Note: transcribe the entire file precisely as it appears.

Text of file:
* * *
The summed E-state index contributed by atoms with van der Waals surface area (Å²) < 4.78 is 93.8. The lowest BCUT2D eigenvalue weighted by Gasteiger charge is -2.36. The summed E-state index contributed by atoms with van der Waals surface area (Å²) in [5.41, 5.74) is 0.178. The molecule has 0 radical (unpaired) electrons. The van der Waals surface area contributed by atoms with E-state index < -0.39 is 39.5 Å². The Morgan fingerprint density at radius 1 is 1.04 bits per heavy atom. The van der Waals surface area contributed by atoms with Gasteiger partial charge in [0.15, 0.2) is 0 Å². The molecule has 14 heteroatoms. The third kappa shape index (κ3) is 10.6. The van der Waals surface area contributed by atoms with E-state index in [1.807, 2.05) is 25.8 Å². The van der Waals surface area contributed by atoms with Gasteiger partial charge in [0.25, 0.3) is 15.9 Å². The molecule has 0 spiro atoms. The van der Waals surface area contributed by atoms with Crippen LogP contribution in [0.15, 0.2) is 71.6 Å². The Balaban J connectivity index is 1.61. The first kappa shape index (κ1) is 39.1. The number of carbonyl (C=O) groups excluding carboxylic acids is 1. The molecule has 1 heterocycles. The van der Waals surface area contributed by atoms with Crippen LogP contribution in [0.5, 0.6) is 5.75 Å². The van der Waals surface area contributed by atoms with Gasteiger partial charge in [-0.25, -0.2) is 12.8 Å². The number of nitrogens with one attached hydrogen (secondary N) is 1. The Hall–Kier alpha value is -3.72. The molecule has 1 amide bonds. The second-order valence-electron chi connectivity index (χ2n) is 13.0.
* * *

The summed E-state index contributed by atoms with van der Waals surface area (Å²) < 4.78 is 93.8. The lowest BCUT2D eigenvalue weighted by Gasteiger charge is -2.36. The summed E-state index contributed by atoms with van der Waals surface area (Å²) in [5.41, 5.74) is 0.178. The molecule has 0 radical (unpaired) electrons. The van der Waals surface area contributed by atoms with E-state index < -0.39 is 39.5 Å². The Morgan fingerprint density at radius 1 is 1.04 bits per heavy atom. The van der Waals surface area contributed by atoms with Gasteiger partial charge in [0.15, 0.2) is 0 Å². The molecule has 14 heteroatoms. The third kappa shape index (κ3) is 10.6. The van der Waals surface area contributed by atoms with E-state index in [1.807, 2.05) is 25.8 Å². The van der Waals surface area contributed by atoms with Gasteiger partial charge in [0.25, 0.3) is 15.9 Å². The molecule has 0 spiro atoms. The van der Waals surface area contributed by atoms with Crippen LogP contribution in [0.15, 0.2) is 71.6 Å². The Balaban J connectivity index is 1.61. The first kappa shape index (κ1) is 39.1. The number of carbonyl (C=O) groups excluding carboxylic acids is 1. The molecule has 1 heterocycles. The van der Waals surface area contributed by atoms with Crippen LogP contribution in [0.5, 0.6) is 5.75 Å². The van der Waals surface area contributed by atoms with Gasteiger partial charge in [-0.25, -0.2) is 12.8 Å². The number of nitrogens with one attached hydrogen (secondary N) is 1. The Hall–Kier alpha value is -3.72. The molecule has 1 amide bonds. The second-order valence-electron chi connectivity index (χ2n) is 13.0.